12/27/2008 09:18 pm ET Updated Nov 17, 2011

Resolve to Be Pessimistic: An Eager Lesson for 2009

The year we just lived through saw unparalleled amounts of optimism. Despite the worst economic recession since the early 1990s, record gas prices, high unemployment, incompetent leadership, and so much more direness, America came out of the woodwork to vote in November on a belief that happy days can be here again--ahead, that is. And as always, the dawn of a brand new year brings the hope of a "fresh start" on things, and the new page on the calendar inevitably leads to the dreaded New Year's Resolution.

While optimism is running high, and highness is running optimistically, a little pessimism will go a long way to do each of us some good. The traps of Resolution season are rapidly approaching, and if you aren't careful, all of that optimistic bullshit surrounding the "fresh start" could cost you some money and worse some authenticity. So please be careful, because the rough thing about resolutions is if you don't achieve them you will undoubtedly feel even worse about your situation than you did before!

An excellent example of a time where pessimism is easily used to your benefit is the clichéd "I'll get in shape this year" shout-out. So many Americans resolve to get in shape each year that every health club in your metro area is sure to inundate you with reasons why you should join up right this very second. They'll offer you what seem like amazing discounts and deals that you can't pass up. That's great, because gyms are the places to go if you want to burn the rubber of the spare tire most of us (present company included) are carrying around.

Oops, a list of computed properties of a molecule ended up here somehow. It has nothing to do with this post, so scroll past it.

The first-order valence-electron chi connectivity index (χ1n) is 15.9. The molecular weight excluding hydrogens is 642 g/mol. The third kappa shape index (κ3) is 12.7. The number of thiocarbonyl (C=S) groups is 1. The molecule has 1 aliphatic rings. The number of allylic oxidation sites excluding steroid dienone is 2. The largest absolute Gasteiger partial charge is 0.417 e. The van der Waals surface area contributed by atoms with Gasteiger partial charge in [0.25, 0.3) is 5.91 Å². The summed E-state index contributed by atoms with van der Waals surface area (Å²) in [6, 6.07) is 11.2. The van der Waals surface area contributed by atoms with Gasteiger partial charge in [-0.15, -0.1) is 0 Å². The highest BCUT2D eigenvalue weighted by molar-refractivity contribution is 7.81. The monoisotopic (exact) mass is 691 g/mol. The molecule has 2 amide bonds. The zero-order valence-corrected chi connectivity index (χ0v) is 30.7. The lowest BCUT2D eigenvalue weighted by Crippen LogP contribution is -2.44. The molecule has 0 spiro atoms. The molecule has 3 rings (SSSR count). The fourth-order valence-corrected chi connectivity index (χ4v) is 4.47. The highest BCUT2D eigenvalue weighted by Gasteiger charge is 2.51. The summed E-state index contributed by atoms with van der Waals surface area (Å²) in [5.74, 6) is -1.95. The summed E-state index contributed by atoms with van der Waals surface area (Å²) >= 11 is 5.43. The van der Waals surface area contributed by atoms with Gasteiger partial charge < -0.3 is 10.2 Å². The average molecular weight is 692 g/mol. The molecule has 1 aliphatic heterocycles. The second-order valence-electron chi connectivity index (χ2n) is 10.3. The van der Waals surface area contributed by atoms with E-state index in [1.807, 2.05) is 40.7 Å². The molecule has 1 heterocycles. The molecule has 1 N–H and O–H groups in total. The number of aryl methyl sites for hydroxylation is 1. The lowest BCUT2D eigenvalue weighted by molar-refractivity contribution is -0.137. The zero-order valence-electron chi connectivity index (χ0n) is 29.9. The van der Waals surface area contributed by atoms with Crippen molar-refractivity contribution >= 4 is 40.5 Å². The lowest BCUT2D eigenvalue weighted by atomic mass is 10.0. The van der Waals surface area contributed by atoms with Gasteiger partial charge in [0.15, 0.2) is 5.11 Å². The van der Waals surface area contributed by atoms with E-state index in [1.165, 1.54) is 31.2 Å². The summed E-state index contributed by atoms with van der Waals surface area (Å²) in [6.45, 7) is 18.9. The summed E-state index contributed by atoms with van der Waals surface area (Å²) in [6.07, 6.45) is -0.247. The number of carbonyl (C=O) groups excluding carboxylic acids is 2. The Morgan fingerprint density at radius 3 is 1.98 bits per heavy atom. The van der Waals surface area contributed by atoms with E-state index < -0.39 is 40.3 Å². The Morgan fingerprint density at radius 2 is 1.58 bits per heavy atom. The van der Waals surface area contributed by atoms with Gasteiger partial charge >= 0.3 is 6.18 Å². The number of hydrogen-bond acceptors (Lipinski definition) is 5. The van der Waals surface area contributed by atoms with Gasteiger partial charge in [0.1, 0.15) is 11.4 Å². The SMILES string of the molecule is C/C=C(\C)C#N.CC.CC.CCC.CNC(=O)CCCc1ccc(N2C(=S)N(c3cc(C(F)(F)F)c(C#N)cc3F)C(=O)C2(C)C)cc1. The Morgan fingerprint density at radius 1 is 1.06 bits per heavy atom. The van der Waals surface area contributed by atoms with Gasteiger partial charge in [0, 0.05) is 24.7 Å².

"Yes! Combined with my optimism about losing some 30 pounds, this low monthly rate makes the offer so perfect I can almost cry with gratitude! Why, let me march right over there and sign that contract this second!"

Slow down, cowboy. Before your optimism gets you to sign on the dotted line, you will be well served to step back for a minute and analyze what is going on here. So-called gyms play on your new found and short-lived hyper-optimism about the New Year in order to get you to spend now. Hurray for capitalism! The truth is that gyms make money by signing members to year-long contracts and betting that the newbies will stop showing up around January 15th. It works, too. New York Sports Clubs seem to be springing out of Manhattan's pavements faster than Broadway shows are closing.

To avoid becoming a statistic, turn the pessimism up to 11 and ask yourself (slap yourself first):
  • Where is this gym?
  • How will it fit into your daily schedule?
  • Are you going to go after a long day in the office? Or firstly before that jolt of coffee?
  • Have you checked out other options (like lipo)?
  • (and really) Did you read the fine print in the agreement?

The point is that untempered optimism often leads us to bite off entirely more than we can afford to chew in the name of being... well, what do you think? Optimistic! Don't fall into the trap. Before you tell everyone that you are going to drop the pounds, beat back the better angels spawned by your optimism endorphins and use some objectivity. This saves you money (which you need now more than ever) and you won't feel like an ass if or when you end up not doing it.

Be shrewd. Choose a resolution to which you can stick. Enter Obama's America with some actual optimism and resolve for the first time in a while to be a heck of a lot more pessimistic.

You owe it to yourself to be a realistic son-of-a-bitch.

...I'm Richard Laermer, author of 2011: Trendspotting and reluctant futurist.